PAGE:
JEFFERSON CITY, Mo. — As Missouri makes preparations to establish medical marijuana facilities, broadcasters are turning to federal law, not the state’s regulations, when it comes to advertising.
Broadcasters are licenced with the Federal Communications Commission (FCC) — a federal agency — and therefore view marijuana through the lens of federal regulations, said Mark Gordon, President of the Missouri Broadcasters Association (MBA).
While the Farm Bill signed by President Donald Trump last year did legalize hemp, it didn’t go so far as to include marijuana.
“There will never be a broadcaster that should take any advertising whatsoever on medical marijuana — or marijuana of any kind — even though it is legal in the state,” Gordon told The Missouri Times. “If you took advertising for medical marijuana and someone filed a complaint with the FCC, then the licensee could be subject to a fine and/or a revocation of their broadcast license because it’s still considered illegal on a federal basis.”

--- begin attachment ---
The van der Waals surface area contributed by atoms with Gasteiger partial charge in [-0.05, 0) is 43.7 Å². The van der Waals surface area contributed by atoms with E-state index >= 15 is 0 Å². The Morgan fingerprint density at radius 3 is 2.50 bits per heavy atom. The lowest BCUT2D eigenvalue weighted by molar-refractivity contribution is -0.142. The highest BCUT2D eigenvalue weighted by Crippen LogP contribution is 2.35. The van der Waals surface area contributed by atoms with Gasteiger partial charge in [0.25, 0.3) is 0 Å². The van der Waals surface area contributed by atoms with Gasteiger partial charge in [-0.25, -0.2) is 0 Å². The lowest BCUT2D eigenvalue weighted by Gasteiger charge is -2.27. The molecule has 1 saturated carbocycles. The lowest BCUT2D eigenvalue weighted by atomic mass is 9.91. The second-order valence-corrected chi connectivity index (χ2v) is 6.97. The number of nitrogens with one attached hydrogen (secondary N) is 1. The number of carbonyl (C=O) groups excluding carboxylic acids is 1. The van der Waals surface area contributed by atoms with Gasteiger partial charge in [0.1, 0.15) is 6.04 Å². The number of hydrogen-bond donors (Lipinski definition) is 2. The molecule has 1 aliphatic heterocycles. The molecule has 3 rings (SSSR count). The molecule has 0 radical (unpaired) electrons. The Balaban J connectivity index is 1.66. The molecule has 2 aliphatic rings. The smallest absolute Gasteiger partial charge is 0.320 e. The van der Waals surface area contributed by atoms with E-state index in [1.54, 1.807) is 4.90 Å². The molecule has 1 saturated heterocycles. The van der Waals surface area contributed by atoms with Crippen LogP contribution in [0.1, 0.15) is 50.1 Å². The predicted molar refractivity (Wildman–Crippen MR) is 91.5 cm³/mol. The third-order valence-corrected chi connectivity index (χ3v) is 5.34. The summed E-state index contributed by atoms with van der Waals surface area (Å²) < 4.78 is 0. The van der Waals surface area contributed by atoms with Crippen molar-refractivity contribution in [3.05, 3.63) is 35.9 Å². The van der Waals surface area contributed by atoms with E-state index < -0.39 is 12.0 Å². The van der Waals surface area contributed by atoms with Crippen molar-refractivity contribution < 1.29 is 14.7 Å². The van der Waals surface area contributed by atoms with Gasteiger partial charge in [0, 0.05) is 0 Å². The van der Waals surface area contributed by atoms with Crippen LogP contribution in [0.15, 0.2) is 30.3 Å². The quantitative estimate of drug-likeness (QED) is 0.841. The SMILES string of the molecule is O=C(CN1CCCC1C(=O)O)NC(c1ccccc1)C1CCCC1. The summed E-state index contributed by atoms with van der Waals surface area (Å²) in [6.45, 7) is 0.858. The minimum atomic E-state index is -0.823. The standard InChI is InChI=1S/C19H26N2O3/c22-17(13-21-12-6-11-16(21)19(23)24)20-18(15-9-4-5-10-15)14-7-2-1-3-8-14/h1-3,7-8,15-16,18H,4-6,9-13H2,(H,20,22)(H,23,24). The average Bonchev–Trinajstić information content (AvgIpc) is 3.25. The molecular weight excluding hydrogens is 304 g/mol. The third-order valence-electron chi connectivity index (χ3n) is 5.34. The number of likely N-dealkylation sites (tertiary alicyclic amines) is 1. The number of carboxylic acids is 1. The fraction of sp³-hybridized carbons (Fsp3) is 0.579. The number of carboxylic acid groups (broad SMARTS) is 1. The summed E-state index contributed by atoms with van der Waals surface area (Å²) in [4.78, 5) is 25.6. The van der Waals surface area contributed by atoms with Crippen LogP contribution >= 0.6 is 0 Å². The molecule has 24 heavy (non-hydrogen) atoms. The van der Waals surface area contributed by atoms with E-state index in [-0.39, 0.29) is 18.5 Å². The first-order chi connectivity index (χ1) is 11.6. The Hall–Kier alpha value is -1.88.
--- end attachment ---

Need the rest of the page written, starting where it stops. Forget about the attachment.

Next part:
If and when that changes, Gordon said, then broadcasters could revisit the medical marijuana advertising prohibition.
Gordon also said broadcasters haven’t reached out to him or the MBA legal hotline to inquire about advertising from a medical marijuana facility.
A spokesperson for the FCC said the federal agency does “not have specific guidance” on medical marijuana advertising and urged stations to consult with attorneys for “guidance specific to the state in which they broadcast.”
Missourians approved a constitutional amendment legalizing medical marijuana in November. The amendment allows physicians to recommend marijuana or marijuana-related products to treat certain conditions, including PTSD, seizures, cancer, epilepsy, and other “chronic, debilitating” symptoms.
Kaitlyn Schallhorn is the editor of The Missouri Times. She joined the newspaper in early 2019 after working as a reporter for Fox News in New York City.
Throughout her career, Kaitlyn has covered political campaigns across the U.S., including the 2016 presidential election, and humanitarian aid efforts in Africa and the Middle East.
She is a native of Missouri who studied journalism at Winthrop University in South Carolina. She is also an alumna of the National Journalism Center in Washington, D.C.
Contact Kaitlyn at firstname.lastname@example.org.